Women And The Pandemic Workplace: Leadership’s Critical New Challenges



Leadership’s responsibility for assuring gender equality within the workplace just received an important, highly public “push.” The sixth annual Women in the Workplace study by McKinsey and LeanIn.org, featured in a recent special edition of The Wall Street Journal, concludes that women have born an outsized workplace-related burden during the Covid-19 economy, which could have long term consequences if not promptly addressed.

The message to corporate leadership is clear— either invest in a more flexible workplace or risk losing women employees, especially in leadership.

In many respects, this important message comes at a most inopportune time. Corporate leaders are already struggling to manage pandemic-related operational, financial and strategic concerns, while confronting nontraditional issues such as underrepresented communities, social justice and corporate social responsibility. Volatility projected from an unstable economy, a potentially contested national election and a deeply divided electorate also loom. And to some, the “gender equality” box may have already been “checked.” Didn’t we already have this gender thing fixed?

Yet here comes McKinsey and LeanIn, with an exhaustively conducted report, to flag new concerns that threaten to undermine the many meritorious steps forward in gender equity that have already taken place, including advances in pay equity, and in attaining senior leadership positions.  Covid-19 has created a potentially massive talent development issue which, according to the report, requires immediate leadership attention.

This was no back-of-the envelope analysis, rushed out before the election. The Wall Street Journal described the report as “one of the most comprehensive pandemic-era surveys of working women and men, in which researchers at McKinsey and LeanIn polled more than 40,000 North American employees.” This kind of third party analysis is tough for corporate leadership to ignore.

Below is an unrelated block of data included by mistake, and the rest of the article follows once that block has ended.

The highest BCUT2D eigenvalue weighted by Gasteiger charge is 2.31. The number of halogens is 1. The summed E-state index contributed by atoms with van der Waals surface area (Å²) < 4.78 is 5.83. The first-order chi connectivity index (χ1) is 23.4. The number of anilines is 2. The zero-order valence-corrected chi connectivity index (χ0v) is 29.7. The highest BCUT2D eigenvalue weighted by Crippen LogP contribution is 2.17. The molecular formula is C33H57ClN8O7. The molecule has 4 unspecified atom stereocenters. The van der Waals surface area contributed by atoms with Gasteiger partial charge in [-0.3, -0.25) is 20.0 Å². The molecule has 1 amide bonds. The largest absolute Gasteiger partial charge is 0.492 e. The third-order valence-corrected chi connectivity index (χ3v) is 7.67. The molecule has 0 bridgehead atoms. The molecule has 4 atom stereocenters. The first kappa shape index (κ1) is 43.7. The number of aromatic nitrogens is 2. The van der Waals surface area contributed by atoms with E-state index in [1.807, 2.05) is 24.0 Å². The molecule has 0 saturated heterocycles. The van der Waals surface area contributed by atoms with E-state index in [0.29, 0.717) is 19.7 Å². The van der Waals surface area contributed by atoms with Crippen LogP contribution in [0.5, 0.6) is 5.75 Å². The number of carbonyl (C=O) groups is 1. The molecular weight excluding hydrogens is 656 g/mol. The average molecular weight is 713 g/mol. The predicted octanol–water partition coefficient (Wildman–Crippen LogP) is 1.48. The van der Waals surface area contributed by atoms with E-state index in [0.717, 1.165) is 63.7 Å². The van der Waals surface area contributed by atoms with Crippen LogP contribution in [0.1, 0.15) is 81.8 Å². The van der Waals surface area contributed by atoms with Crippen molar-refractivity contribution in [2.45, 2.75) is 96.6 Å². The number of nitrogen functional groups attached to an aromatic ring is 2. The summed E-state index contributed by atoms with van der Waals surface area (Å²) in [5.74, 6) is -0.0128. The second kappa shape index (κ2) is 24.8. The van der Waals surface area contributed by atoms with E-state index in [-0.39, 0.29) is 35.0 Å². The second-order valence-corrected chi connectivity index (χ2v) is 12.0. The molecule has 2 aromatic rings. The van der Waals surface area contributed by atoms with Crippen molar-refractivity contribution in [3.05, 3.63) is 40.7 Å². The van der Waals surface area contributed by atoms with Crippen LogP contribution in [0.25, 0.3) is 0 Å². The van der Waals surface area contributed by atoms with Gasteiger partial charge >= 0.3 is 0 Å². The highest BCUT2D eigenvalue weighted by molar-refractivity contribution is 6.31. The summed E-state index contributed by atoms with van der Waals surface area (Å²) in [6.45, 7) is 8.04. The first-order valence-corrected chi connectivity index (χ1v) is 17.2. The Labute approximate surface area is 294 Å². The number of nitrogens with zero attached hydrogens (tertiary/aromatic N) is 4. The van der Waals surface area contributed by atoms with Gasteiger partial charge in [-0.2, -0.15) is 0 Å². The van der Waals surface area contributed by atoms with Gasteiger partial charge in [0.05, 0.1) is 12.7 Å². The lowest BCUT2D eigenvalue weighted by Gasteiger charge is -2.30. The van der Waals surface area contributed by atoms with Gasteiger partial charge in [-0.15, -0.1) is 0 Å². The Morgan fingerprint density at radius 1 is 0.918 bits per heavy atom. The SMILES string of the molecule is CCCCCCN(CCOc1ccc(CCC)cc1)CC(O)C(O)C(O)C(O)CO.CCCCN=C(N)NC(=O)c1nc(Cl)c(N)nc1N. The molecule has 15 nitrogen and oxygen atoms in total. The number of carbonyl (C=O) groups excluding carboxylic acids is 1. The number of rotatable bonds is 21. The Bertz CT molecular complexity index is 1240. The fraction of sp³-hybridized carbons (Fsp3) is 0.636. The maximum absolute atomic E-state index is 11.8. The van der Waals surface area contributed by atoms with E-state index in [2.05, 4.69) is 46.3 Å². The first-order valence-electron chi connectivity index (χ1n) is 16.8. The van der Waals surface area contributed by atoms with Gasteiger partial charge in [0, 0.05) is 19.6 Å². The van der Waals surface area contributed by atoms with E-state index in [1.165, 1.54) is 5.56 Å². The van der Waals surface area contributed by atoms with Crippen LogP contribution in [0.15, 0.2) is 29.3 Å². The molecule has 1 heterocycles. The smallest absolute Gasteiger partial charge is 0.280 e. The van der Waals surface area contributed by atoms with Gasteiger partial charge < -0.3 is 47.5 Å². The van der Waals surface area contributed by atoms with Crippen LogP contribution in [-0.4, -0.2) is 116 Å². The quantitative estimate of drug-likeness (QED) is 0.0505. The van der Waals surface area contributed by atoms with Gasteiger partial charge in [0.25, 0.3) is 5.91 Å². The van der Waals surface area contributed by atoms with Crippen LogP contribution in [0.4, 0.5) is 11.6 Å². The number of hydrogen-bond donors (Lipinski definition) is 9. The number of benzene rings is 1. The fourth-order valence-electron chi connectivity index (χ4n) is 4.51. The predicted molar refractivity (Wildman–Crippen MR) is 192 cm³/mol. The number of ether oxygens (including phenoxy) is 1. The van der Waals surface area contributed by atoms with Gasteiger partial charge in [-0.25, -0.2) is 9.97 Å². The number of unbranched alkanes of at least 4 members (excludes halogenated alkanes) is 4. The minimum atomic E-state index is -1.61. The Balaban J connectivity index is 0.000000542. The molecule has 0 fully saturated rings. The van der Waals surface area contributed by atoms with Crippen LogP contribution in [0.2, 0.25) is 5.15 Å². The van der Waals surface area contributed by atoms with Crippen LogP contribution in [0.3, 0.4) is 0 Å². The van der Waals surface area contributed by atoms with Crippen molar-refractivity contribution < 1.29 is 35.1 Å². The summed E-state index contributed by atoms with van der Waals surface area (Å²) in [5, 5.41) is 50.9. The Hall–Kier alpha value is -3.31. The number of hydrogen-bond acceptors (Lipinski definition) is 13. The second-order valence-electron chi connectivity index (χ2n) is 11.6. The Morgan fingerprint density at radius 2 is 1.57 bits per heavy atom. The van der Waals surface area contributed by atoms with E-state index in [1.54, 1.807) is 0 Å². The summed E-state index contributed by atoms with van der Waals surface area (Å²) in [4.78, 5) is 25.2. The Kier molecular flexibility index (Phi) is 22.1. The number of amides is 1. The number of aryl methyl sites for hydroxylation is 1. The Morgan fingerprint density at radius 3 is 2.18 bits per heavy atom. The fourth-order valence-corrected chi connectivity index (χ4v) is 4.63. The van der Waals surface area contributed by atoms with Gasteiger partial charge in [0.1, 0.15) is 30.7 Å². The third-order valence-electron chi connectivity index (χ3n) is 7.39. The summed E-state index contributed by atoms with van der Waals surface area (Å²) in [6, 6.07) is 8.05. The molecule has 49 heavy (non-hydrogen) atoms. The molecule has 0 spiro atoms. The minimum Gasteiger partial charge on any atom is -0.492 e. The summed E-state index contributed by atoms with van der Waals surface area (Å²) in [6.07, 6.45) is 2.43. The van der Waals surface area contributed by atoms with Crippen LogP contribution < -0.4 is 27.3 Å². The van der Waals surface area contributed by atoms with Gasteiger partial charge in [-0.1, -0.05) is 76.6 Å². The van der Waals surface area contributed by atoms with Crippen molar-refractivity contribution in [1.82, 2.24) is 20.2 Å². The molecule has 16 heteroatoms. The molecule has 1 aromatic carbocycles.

The report is grounded in the startling conclusion that working women have suffered disproportionately from the pandemic-roiled economy. It observes that while women constitute 47% of the U.S. labor force, they accounted for 54% of initial Covid-19 related job losses and still amount to 49% of those losses. According to the report, this can be attributed in part to a segregated workforce in those industry sectors in which women are employed in the types of jobs that disappeared with the initial economic adjustments to the Covid-19 crisis.

But the critical takeaway for corporate leadership it that one in four women are considering either downshifting their careers, or leaving the workforce entirely. The report describes this as a looming crisis for corporate America which, without bold responsive steps, could erase the “slow but measurable progress” made in recent years toward gender equality.

The impact of Covid-19 has affected corporate stakeholders across all levels. But as Sheryl Sandberg noted in The Wall Street Journal coverage, women have been affected the most, identifying three groups in particular.

The first unusually affected group is working mothers. The report’s perspective is that they were already working a “double shift” (i.e., a full day of work, followed by hours of work at home) before the pandemic. Now, with the shift to virtual/home schooling (and the loss of many child-care options) the concern is that the double shift has “doubled again.”

The second unusually affected group is senior-level women. The report’s perspective is that they are under intense pressure at both work and home. This is exacerbated by statistics indicating that among senior-level leaders with partners, 63% of women have a partner who similarly works full time, as opposed to just 35% of men.